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The slow but steady uptake of enterprise IoT

By Catherine Knowles, Wed 22 Jul 2015
FYI, this story is more than a year old

With the Internet of Things (IoT) receiving a lot of attention, it can be easy to think everything from sneakers to servers is becoming connected in a seamless fashion, says Red Hat, the open-source software company.

In consumer technology land, this capability isn’t too far from the truth, especially with the growth of near ubiquitous Wi-Fi and an increasing emphasis on social shareability.

However, for enterprise IoT, changes aren’t as simple. The information lifecycle is more complex and IoT’s impact can be transformational, says Red Hat.

According to a recent Red Hat survey, enterprises are being deliberate when it comes to implementing IoT solutions.

The survey polled IT decision makers and professionals from a variety of organisations, ranging from Fortune 500 companies to state and local governments, and was conducted by TechValidate.

Of those surveyed, only 12% of respondents are currently in the process of rolling out an IoT solution.

Far from being a negative, this mirrors the typical enterprise adoption of new technologies, with project roll-outs often taking far longer than they may in smaller organisations or in the consumer world, says Red Hat.

This timeline can sometimes be sped up with the right technology, as IT decision-makers and buyers will often hold on project implementations until they know for sure that a given product will meet their needs, both for the short term and the future, Red Hat says.

This does not mean, however, that there is no interest in IoT at the enterprise level, says Red Hat.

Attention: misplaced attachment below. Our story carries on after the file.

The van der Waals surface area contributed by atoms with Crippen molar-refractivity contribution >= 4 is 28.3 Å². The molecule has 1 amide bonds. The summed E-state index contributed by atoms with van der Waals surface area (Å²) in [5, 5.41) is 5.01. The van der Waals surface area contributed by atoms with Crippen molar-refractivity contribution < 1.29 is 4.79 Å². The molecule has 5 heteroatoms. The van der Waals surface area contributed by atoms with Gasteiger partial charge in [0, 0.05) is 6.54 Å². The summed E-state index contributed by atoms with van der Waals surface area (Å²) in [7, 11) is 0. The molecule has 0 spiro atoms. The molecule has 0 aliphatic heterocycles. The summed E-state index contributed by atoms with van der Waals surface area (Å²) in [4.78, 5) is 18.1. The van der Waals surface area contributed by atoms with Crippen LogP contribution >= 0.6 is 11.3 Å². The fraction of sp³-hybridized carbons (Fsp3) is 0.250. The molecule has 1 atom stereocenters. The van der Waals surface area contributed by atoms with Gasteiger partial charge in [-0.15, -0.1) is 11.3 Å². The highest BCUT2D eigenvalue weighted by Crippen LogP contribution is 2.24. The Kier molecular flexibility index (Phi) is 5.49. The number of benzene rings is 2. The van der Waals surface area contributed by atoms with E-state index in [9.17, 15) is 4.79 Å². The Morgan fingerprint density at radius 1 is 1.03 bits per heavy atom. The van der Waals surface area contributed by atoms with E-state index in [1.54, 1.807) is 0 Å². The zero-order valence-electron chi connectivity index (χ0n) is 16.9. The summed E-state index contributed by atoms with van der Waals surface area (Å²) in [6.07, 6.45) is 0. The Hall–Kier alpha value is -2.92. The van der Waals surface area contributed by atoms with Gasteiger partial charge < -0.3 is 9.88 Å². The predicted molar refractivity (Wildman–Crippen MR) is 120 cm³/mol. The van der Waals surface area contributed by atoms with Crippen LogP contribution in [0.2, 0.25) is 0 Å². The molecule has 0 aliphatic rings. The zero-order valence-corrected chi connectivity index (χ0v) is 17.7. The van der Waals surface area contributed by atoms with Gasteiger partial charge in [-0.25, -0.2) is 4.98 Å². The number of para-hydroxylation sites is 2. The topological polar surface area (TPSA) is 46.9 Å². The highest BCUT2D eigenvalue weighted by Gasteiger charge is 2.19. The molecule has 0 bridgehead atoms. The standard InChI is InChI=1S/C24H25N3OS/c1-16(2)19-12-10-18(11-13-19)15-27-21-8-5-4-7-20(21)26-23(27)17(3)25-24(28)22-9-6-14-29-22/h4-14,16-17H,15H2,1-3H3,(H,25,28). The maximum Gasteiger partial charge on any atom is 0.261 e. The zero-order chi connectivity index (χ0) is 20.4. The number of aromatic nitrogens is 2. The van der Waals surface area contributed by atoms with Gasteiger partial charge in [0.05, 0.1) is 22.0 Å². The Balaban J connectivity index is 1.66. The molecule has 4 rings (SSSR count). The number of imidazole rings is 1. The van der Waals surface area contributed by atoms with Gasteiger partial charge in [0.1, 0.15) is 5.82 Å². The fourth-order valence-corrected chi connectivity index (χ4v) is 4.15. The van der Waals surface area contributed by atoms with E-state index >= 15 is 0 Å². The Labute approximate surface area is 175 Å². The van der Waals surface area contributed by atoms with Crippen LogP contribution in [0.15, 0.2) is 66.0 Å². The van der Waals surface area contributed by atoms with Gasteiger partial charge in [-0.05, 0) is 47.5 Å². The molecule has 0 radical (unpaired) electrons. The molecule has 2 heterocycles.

In fact, 43% of respondents feel that IoT is immediately important to their business, and 46% of respondents are currently working with IoT in some regard, whether exploring and evaluating the technologies or experimenting and prototyping.

Overall, there is value seen in enterprise IoT, even from IT departments that have not yet begun projects. This is particularly true when it comes to operations improvements (65% of respondents) and process optimisation (51% of respondents), the survey showed.

As for technology drivers behind IoT, open source is the workhorse of choice among survey respondents, says Red Hat. 

The majority of respondents (86%) said open source would play a role in their IoT projects.

"While this survey shows that enterprise IoT is behind the consumer world in the hype cycle, it’s important to note that this is not due to a lack of interest or understanding of IoT’s benefits.

"Rather, it’s another symptom of enterprises being thorough with technology buying decisions, as well as actual implementations," Red Hat says.

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